In the media, the holiday season has become more associated with buying than giving or receiving. Black Friday starts earlier every year, with plenty of press coverage documenting each successive jumpstart.
Yet for many people, giving remains at the core of the "reason for the season." This is true both for people involved in religious traditions and those whose charitable giving is to secular organizations.
As you go about your charitable giving, however, make sure you follow the formalities recommended by the IRS. You certainly don't wait to face an audit or some sort of tax charge in the New Year just because you didn't dot all the I's and cross all the T's in making gifts to charity.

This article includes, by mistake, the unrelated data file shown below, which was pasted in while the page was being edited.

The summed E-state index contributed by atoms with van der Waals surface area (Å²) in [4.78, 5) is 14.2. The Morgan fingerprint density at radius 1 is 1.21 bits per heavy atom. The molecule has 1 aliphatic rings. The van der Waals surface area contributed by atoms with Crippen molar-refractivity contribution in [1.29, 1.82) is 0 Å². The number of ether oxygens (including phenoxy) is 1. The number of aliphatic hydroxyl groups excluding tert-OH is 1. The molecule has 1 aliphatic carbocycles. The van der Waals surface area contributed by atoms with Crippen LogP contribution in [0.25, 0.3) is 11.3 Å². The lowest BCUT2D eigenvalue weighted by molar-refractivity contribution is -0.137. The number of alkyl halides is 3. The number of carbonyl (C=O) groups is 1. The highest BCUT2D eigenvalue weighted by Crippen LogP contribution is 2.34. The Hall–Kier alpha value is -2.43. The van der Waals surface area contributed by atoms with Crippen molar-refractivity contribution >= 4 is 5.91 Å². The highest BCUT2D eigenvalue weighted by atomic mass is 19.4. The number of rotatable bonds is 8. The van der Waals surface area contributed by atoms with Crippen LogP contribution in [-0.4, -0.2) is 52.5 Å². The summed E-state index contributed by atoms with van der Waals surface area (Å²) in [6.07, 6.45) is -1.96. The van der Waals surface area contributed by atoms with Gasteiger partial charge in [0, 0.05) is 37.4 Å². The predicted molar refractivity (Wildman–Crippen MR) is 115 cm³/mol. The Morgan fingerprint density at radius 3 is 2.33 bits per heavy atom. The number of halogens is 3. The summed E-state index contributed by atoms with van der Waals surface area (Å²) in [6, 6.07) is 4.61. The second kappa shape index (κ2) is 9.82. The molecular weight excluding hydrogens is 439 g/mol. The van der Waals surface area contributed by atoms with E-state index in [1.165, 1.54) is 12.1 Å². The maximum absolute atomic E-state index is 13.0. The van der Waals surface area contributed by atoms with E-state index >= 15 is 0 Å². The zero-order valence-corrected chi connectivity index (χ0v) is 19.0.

The first tip for avoiding problems, straight from the IRS itself, is to know the tax status of the organization you're thinking of giving to. Not all charities are qualified charities in the eyes of the IRS. If you plan to take a charitable deduction, make sure the recipient of your gift is recognized by the IRS as a qualified charity.
Once you've clarified the status of an organization, make sure you keep good records of your donations. For cash contributions, this could take the form of a cancelled check or a bank statement. You could also request a written statement from the charity to document what you've given.
If you are giving property rather cash, or in addition to cash, be aware of the amount you can deduct for the property. That amount, under IRS guidelines, is the fair market value.
Source: "IRS Offers Tax Tips for 'The Season of Giving'," IRS.gov
Our firm handles situations similar to those discussed in this post. To learn more about our practice, please visit our IRS tax controversy page.